Trans fats increase your “bad” (LDL) cholesterol, lower your “good” (HDL) cholesterol, and raise your risk of heart disease. And they are even more dangerous than saturated fats for people who have type 2 diabetes.
In fact, no amount of trans fats is deemed safe for you to incorporate into your diet. The good news is that trans fats are now listed right after the amount of saturated fats on food labels, making it easier to steer clear of them.
Look for labels that list 0 grams trans fat, but know that products with less than .5 grams can claim zero, so they may not be trans-fat free.
Check the ingredients list as well to make sure the product doesn’t contain any partially hydrogenated oils, a major source of trans fats. Seek out healthy fats in salmon and other fatty fish, as well as in nuts, seeds, avocado, and olive and canola oils.
One of the main reasons soda contributes to weight gain and risk of diabetes is the high sugar and fructose content. As we pointed out above, the World Health Organization now recommends that added sugar be limited to just 6 teaspoons per day, or 25 g.
This is not a lot of sugar and is more difficult to achieve than you might imagine.
Because sugar is found in literally every single packaged and processed food we find lining our supermarket shelves. Even things we don’t think would contain sugar, often do. This is a problem because many people don’t even know they are consuming so much sugar.
What type of products do we find sugar in?
- Many sauces and condiments
- Breakfast cereals
- Many crackers
- Microwave meals
- Ice creams & popsicles
- Cakes & cookies
- Pies and pastries
- Candy bars
- Jams & jellies
- Milk & yogurt
- Dried fruit
- Breaded or battered foods
- Corn chips and crisps
Sure, we know things like chocolate contain sugar but savory foods like crackers and microwave meals also contain high amounts of sugar. You need to start becoming a food label detective and follow a whole foods diet like the one promoted here at Diabetes Meal Plans.
Cutting out sugar can drastically change your life!
White bread, rice and are high-carb, processed foods.
And this response isn’t exclusive to wheat products. In one study, gluten-free pastas were also shown to raise blood sugar, with rice-based types having the greatest effect (20).
Another study found that a meal containing a high-carb bagel not only raised blood sugar but also decreased brain function in people with type 2 diabetes and mental deficits (21).
These processed foods contain little fiber, which helps slow down the absorption of sugar into the bloodstream.
In another study, replacing white bread with high-fiber bread was shown to significantly reduce blood sugar levels in people with diabetes. In addition, they experienced reductions in cholesterol and blood pressure (22).
Plain yogurt can be a good option for people with diabetes. However, fruit-flavored varieties are a very different story.
Flavored yogurts are typically made from non-fat or low-fat milk and loaded with carbs and sugar.
In fact, a one-cup (245-gram) serving of fruit-flavored yogurt may contain 47 grams of sugar, meaning nearly 81% of its calories come from sugar (23).
Rather than choosing high-sugar yogurts that can spike your blood sugar and insulin, opt for plain, whole-milk yogurt that contains no sugar and may be beneficial for your appetite, weight control and gut health (26, 27).
Another high carb food, pasta is one of those things that we all have a love for. But because we do it is very easy to overeat.
Over at justeasyrecipes.co.za Louise writes in regard to pasta portion sizes:
As a general guide, you should allow 75g dried pasta, 115g-150g fresh pasta or 175g-200g filled pasta (such as ravioli) per person. The same rule applies to all types of pasta – whether it’s spaghetti, penne, rigatoni or elbows. 70-80 grams of dry pasta turns into a satisfyingly deep-dish plateful. A mound is too much, because it will leave no space for the rest of the meal. When it comes to spaghetti a measuring stick is available to buy in most homeware shops, or you could order one online. This measuring tool has different sized holes from one upwards, and you put in whatever amount passes through the hole to match the amount of servings.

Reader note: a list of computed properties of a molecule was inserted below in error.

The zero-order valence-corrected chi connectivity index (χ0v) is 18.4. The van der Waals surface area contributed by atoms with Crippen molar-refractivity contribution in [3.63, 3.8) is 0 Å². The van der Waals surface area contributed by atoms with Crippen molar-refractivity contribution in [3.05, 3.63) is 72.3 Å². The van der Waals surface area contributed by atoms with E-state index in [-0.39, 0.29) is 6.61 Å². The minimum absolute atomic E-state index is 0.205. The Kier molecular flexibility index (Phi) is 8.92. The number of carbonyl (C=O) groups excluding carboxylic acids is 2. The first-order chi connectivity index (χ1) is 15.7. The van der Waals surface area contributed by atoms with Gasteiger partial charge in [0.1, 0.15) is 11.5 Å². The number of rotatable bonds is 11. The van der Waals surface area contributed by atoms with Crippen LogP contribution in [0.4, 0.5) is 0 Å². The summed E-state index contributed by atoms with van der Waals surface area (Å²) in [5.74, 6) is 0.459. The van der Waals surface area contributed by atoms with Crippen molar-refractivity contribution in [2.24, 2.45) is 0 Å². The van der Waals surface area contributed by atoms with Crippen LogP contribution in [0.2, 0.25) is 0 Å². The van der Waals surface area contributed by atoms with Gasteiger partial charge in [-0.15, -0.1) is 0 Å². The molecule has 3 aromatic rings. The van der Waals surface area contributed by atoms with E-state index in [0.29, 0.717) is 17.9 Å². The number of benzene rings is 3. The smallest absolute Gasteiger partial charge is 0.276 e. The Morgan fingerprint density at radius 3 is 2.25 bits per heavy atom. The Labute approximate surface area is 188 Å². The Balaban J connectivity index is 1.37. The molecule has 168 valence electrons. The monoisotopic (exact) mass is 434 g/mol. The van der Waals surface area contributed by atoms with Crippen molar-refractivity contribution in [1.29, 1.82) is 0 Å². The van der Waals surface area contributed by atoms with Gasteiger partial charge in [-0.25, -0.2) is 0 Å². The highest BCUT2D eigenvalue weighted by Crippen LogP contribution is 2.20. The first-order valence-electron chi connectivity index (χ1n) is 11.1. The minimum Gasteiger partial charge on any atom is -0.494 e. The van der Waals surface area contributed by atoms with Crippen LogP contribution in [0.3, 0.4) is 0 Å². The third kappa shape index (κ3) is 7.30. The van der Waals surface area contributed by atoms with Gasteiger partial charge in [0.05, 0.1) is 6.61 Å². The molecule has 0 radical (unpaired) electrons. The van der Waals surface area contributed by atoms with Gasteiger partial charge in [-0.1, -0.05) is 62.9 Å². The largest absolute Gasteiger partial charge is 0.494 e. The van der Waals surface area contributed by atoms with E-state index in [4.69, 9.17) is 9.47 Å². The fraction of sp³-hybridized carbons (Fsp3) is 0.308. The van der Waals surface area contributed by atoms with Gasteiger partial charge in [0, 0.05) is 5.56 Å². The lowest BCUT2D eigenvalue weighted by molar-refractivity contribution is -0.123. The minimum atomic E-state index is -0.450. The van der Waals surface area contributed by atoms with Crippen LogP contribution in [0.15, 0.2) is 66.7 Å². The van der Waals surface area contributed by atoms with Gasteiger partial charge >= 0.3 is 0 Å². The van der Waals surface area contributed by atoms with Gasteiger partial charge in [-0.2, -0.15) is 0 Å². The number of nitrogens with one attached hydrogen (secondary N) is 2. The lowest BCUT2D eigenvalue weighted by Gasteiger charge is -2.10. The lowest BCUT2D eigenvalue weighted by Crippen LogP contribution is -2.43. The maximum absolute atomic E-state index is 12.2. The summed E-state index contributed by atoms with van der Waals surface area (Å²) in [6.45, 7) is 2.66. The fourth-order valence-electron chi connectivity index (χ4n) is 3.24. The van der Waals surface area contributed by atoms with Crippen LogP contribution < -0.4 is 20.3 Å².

It’s VERY easy to overeat pasta, so it’s really best avoided or you could soon see your blood sugar soaring.
Although fruit juice is often considered a healthy beverage, its effects on blood sugar are actually similar to those of sodas and other sugary drinks.
This goes for unsweetened 100% fruit juice, as well as types that contain added sugar. In some cases, fruit juice is even higher in sugar and carbs than soda.
Like sugar-sweetened beverages, fruit juice is loaded with fructose, the type of sugar that drives insulin resistance, obesity and heart disease (52).
A much better alternative is to enjoy water with a wedge of lemon, which provides less than 1 gram of carbs and is virtually calorie-free (53).
Compare strawberries at just 5.53 g carbs per half cup, to 1 small apple at 20.58 g. Now that’s a big difference right?
Though fruit does contain natural sugars, lots of fiber, and vitamins and nutrients, most diabetics find it spikes their blood sugars too much. So most fruit is best avoided.
The best fruits to choose are:
Per half cup
- Cherries (77 g) Total carbs 12.33 g Net carbs: 10.43 g.
- Strawberries (75 g) Total carbs 5.53 g Net carbs: 4.3 g (BEST)
- Blueberries (76 g) Total carbs 10.72 g Net carbs: 8.92 g
- Raspberries (61.5 g) Total carbs 7.34 g Net carbs: 3.34 g (Highest in fiber) (BEST)
- Cranberries (raw) (55 g) Total carbs 6.72 g Net carbs: 4.22 g – do not eat the dried sweetened cranberries, these are around 50 g carbs per half cup.
French fries are a food to steer clear of, especially if you have diabetes.
However, once they’ve been peeled and fried in vegetable oil, potatoes may do more than spike your blood sugar.
If you don’t want to avoid potatoes altogether, eating a small amount of sweet potatoes is your best option.
It can be difficult knowing which foods you should avoid when you have diabetes.
You should aim to stay away from the type of foods above. In general ry and avoid other foods which contain unhealthy fats, liquid sugars, processed grains and other foods that contain refined carbohydrates.
Avoiding foods which increase your blood sugar levels and increase insulin resistance may help to reduce risk of diabetes complications in the future.